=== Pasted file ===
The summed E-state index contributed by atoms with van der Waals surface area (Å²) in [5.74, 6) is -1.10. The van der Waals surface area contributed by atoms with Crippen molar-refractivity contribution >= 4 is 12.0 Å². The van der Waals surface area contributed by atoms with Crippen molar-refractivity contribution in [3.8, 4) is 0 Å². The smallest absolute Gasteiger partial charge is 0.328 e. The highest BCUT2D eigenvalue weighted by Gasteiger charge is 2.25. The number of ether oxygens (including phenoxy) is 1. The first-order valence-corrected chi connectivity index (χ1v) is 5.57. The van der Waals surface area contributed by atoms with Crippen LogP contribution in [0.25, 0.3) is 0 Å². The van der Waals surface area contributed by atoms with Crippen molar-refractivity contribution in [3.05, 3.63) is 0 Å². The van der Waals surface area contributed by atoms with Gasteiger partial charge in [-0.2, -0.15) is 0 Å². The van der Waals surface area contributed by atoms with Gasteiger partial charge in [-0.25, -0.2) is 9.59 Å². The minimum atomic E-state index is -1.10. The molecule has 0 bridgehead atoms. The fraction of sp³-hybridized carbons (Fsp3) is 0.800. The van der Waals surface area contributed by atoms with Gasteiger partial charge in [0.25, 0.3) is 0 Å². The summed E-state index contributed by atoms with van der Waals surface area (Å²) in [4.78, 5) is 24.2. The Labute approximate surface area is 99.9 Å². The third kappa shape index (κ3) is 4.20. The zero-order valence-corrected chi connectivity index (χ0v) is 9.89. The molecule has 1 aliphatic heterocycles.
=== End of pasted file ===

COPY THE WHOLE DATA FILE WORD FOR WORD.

The summed E-state index contributed by atoms with van der Waals surface area (Å²) in [5.74, 6) is -1.10. The van der Waals surface area contributed by atoms with Crippen molar-refractivity contribution >= 4 is 12.0 Å². The van der Waals surface area contributed by atoms with Crippen molar-refractivity contribution in [3.8, 4) is 0 Å². The smallest absolute Gasteiger partial charge is 0.328 e. The highest BCUT2D eigenvalue weighted by Gasteiger charge is 2.25. The number of ether oxygens (including phenoxy) is 1. The first-order valence-corrected chi connectivity index (χ1v) is 5.57. The van der Waals surface area contributed by atoms with Crippen LogP contribution in [0.25, 0.3) is 0 Å². The van der Waals surface area contributed by atoms with Crippen molar-refractivity contribution in [3.05, 3.63) is 0 Å². The van der Waals surface area contributed by atoms with Gasteiger partial charge in [-0.2, -0.15) is 0 Å². The van der Waals surface area contributed by atoms with Gasteiger partial charge in [-0.25, -0.2) is 9.59 Å². The minimum atomic E-state index is -1.10. The molecule has 0 bridgehead atoms. The fraction of sp³-hybridized carbons (Fsp3) is 0.800. The van der Waals surface area contributed by atoms with Gasteiger partial charge in [0.25, 0.3) is 0 Å². The summed E-state index contributed by atoms with van der Waals surface area (Å²) in [4.78, 5) is 24.2. The Labute approximate surface area is 99.9 Å². The third kappa shape index (κ3) is 4.20. The zero-order valence-corrected chi connectivity index (χ0v) is 9.89. The molecule has 1 aliphatic heterocycles.